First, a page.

When life gives you lemons, listen to Beyoncé’s Lemonade
As the music industry becomes more streaming-based, more artists are conforming to the new demands of this business model. Beyoncé’s 9-time Grammy nominated album ‘Lemonade’ was released into Spotify and Apple Music on Tuesday, appeasing fans three years after its initial release.
The album was originally released on Tidal, a music streaming platform that was founded by Beyoncé’s husband, famed rapper Jay-Z. Due to the prices being higher than those of subscriptions to other platforms and the unfamiliarity with the platform, many fans resorted to Youtube and piracy to listen.
The release of “Lemonade” onto Apple Music and Spotify came just days after the surprise drop of her new “Homecoming: the Live Album” Netflix documentary that highlighted her Coachella performance in 2018. The album features live versions of her most popular tracks and performances, renditions of her old hits with Destiny’s Child and remixes of Hip Hop classics.
The re-releasing and recycling of older music is no foreign practice to the music industry. Rapper and Rhythm and Blues singer Drake re-released his record-setting album, “So Far Gone” onto Spotify a decade after its initial 2009 release. The album reached a No. 5 spot on Billboard’s 200 after its release this year, highlighting the potential profitability found in re-releases.
Baylor journalism professor, author and gospel music specialist Robert Darden said he believes the decision by Beyoncé and her marketing team to release “Lemonade” into the mainstream was a wise investment that may curate renewed interest in the album.
“Im sure her marketing folks said ‘the time is right. We have exhausted whatever sales through the previous route. Now let’s take a different route and take it to a broader audience,’” Darden said. “This may be a way to expand the market by taking a little less money, through the mainstream market. This was an investment.”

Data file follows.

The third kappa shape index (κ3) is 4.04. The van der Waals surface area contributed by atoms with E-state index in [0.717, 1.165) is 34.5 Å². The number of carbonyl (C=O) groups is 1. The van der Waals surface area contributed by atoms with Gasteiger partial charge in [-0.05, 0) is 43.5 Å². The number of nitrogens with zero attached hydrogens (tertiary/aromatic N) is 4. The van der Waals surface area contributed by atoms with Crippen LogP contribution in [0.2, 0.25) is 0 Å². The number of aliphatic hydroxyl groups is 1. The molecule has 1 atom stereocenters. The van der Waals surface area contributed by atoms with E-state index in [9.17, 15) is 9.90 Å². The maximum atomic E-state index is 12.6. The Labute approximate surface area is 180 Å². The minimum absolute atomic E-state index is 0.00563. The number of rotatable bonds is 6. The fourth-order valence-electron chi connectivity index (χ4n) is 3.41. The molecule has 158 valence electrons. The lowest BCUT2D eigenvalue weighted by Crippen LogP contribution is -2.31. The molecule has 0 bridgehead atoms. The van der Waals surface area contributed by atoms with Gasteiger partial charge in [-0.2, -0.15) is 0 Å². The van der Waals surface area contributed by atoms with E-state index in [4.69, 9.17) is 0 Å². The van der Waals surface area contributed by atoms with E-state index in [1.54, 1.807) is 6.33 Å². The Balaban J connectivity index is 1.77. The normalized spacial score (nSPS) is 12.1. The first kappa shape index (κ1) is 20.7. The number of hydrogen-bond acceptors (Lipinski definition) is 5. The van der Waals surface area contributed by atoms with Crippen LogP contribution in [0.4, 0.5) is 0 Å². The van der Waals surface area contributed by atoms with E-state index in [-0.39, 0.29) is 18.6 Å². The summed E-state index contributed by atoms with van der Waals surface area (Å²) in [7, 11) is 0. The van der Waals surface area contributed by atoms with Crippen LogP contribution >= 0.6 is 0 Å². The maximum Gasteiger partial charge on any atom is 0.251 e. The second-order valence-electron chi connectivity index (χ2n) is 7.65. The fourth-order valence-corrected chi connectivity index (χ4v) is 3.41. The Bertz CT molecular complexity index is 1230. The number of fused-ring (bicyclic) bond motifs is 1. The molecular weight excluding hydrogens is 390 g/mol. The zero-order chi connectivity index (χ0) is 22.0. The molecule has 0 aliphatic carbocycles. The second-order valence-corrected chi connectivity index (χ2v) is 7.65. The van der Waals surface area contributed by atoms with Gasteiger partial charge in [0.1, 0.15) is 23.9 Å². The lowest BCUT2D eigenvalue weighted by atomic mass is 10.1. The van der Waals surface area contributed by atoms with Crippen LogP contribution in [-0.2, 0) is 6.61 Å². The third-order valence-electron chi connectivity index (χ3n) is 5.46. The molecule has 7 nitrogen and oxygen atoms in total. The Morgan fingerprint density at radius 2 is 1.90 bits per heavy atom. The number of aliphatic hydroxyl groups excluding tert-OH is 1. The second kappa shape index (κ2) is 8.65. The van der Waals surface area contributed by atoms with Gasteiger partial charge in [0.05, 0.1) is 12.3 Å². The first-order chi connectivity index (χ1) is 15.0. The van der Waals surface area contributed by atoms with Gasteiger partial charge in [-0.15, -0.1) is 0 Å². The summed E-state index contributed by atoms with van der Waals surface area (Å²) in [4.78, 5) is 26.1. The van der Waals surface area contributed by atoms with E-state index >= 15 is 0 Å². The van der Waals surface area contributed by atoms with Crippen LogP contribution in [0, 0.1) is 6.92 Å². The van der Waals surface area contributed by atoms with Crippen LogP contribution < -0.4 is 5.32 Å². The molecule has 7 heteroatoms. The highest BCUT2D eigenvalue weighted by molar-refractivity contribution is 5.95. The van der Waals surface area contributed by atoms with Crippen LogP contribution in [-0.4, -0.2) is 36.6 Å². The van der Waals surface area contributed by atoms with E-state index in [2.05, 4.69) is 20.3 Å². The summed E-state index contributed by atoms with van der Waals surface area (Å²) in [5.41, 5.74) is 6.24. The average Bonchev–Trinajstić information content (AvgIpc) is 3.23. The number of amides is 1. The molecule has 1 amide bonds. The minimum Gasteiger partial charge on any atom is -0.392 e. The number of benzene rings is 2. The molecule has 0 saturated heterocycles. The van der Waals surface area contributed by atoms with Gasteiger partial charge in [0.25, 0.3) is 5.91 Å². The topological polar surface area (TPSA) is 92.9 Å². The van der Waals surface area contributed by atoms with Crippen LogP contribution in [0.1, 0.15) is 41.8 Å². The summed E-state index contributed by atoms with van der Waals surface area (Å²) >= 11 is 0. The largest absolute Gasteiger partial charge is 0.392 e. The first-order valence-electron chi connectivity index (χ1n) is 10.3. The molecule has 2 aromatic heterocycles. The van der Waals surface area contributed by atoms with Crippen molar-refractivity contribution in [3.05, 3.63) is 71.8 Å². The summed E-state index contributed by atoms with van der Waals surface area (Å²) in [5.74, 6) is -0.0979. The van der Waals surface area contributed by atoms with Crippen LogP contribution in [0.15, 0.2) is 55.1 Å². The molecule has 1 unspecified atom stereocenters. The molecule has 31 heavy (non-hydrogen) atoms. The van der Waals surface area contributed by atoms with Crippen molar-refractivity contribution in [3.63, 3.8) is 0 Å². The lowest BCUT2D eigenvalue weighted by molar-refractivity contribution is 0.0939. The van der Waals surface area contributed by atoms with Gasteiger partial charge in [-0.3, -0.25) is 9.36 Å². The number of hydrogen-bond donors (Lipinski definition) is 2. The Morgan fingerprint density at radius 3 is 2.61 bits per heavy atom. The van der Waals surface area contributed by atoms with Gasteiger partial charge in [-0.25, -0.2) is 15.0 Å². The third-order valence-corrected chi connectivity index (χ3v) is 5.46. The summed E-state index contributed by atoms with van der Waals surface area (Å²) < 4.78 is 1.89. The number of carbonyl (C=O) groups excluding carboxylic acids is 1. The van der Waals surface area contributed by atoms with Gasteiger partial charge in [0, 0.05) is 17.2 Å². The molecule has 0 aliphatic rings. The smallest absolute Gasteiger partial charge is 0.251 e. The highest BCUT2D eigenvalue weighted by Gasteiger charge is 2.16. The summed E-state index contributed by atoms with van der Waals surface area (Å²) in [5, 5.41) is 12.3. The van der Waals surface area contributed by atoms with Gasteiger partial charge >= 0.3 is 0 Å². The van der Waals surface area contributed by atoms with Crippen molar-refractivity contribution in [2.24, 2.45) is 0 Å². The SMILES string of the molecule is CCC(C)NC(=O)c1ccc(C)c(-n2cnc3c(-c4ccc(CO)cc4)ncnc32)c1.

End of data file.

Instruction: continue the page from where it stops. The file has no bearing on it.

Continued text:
In addition to the album itself, Beyoncé released a visual album to accompany each song during its initial release. The visual album was highly acclaimed by both the entertainment and music industries, and some believe it sparked a movement towards more visualization in music.
In an interview with Forbes magazine in March, Matthew Knowles, Beyoncé’s father and founder of Music World Entertainment, a Houston-based label and one of the world’s leading music and entertainment conglomerates, predicts that the album/visual album combination illustrates the future of music.
“Every artist is not a visual artist. A lot of that has to do with imaging the concept,” Knowles said. “I believe the trend, the trend in the future is you will not hear music, you will see music.”
All eyes are on Beyoncé as her fans across the world stream her newly released content.
Atlanta junior, Jillian Price, has been an avid listener of the artist ever since her feature on Missy Elliot’s 1998 album “Da Real World.”
“I think people are super excited that Lemonade has finally been released, but at the same time, I think people are hyped about the release of the documentary on Netflix and the Live Album on Apple Music,” Price said. “Her releasing three things at once just shows how much of a queen she is.”
Between her multi-project releases, her use of storytelling visualizations and her repurposing of older music, Beyoncé has approached a new form of music marketing strategy.
“Each time an artist can repurpose any kind of art, and get paid for it again, its a sound business decision,” Darden said. “(She’s) an artist who is using all the colors in her palette to tell the story.”